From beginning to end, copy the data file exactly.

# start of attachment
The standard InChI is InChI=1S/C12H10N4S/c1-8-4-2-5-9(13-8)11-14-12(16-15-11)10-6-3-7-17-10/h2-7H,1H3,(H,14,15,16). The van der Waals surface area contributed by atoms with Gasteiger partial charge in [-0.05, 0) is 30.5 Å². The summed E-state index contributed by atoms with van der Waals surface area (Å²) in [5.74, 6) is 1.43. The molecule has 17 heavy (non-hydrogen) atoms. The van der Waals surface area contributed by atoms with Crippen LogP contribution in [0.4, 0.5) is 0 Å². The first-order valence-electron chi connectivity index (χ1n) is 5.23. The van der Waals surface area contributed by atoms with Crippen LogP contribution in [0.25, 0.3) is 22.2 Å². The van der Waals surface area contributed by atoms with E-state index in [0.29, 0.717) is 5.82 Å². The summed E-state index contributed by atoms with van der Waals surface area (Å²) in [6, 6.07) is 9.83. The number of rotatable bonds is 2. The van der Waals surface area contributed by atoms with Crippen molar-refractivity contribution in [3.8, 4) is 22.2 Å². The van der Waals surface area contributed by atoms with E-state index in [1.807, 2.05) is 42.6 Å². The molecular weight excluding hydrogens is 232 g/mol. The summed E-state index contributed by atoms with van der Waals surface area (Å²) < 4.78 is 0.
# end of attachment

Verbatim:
The standard InChI is InChI=1S/C12H10N4S/c1-8-4-2-5-9(13-8)11-14-12(16-15-11)10-6-3-7-17-10/h2-7H,1H3,(H,14,15,16). The van der Waals surface area contributed by atoms with Gasteiger partial charge in [-0.05, 0) is 30.5 Å². The summed E-state index contributed by atoms with van der Waals surface area (Å²) in [5.74, 6) is 1.43. The molecule has 17 heavy (non-hydrogen) atoms. The van der Waals surface area contributed by atoms with Crippen LogP contribution in [0.4, 0.5) is 0 Å². The first-order valence-electron chi connectivity index (χ1n) is 5.23. The van der Waals surface area contributed by atoms with Crippen LogP contribution in [0.25, 0.3) is 22.2 Å². The van der Waals surface area contributed by atoms with E-state index in [0.29, 0.717) is 5.82 Å². The summed E-state index contributed by atoms with van der Waals surface area (Å²) in [6, 6.07) is 9.83. The number of rotatable bonds is 2. The van der Waals surface area contributed by atoms with Crippen molar-refractivity contribution in [3.8, 4) is 22.2 Å². The van der Waals surface area contributed by atoms with E-state index in [1.807, 2.05) is 42.6 Å². The molecular weight excluding hydrogens is 232 g/mol. The summed E-state index contributed by atoms with van der Waals surface area (Å²) < 4.78 is 0.